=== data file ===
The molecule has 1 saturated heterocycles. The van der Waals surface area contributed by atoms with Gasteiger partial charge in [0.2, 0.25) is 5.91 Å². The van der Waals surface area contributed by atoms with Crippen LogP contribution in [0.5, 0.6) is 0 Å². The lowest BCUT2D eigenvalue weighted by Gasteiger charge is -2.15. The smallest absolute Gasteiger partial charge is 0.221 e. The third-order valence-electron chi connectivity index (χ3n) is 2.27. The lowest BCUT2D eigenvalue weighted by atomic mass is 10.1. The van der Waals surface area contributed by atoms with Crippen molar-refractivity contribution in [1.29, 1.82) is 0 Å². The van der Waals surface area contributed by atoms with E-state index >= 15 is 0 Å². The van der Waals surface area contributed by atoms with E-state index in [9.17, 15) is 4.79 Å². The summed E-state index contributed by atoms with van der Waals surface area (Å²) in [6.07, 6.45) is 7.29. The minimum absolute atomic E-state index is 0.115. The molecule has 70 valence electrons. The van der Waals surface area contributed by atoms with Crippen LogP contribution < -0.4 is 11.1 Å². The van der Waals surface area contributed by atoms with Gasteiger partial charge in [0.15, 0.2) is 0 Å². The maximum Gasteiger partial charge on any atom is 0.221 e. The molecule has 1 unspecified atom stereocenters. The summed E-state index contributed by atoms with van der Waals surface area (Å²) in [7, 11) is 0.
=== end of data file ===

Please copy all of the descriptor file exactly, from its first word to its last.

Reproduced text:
The molecule has 1 saturated heterocycles. The van der Waals surface area contributed by atoms with Gasteiger partial charge in [0.2, 0.25) is 5.91 Å². The van der Waals surface area contributed by atoms with Crippen LogP contribution in [0.5, 0.6) is 0 Å². The lowest BCUT2D eigenvalue weighted by Gasteiger charge is -2.15. The smallest absolute Gasteiger partial charge is 0.221 e. The third-order valence-electron chi connectivity index (χ3n) is 2.27. The lowest BCUT2D eigenvalue weighted by atomic mass is 10.1. The van der Waals surface area contributed by atoms with Crippen molar-refractivity contribution in [1.29, 1.82) is 0 Å². The van der Waals surface area contributed by atoms with E-state index >= 15 is 0 Å². The van der Waals surface area contributed by atoms with E-state index in [9.17, 15) is 4.79 Å². The summed E-state index contributed by atoms with van der Waals surface area (Å²) in [6.07, 6.45) is 7.29. The minimum absolute atomic E-state index is 0.115. The molecule has 70 valence electrons. The van der Waals surface area contributed by atoms with Crippen LogP contribution < -0.4 is 11.1 Å². The van der Waals surface area contributed by atoms with Gasteiger partial charge in [0.15, 0.2) is 0 Å². The maximum Gasteiger partial charge on any atom is 0.221 e. The molecule has 1 unspecified atom stereocenters. The summed E-state index contributed by atoms with van der Waals surface area (Å²) in [7, 11) is 0.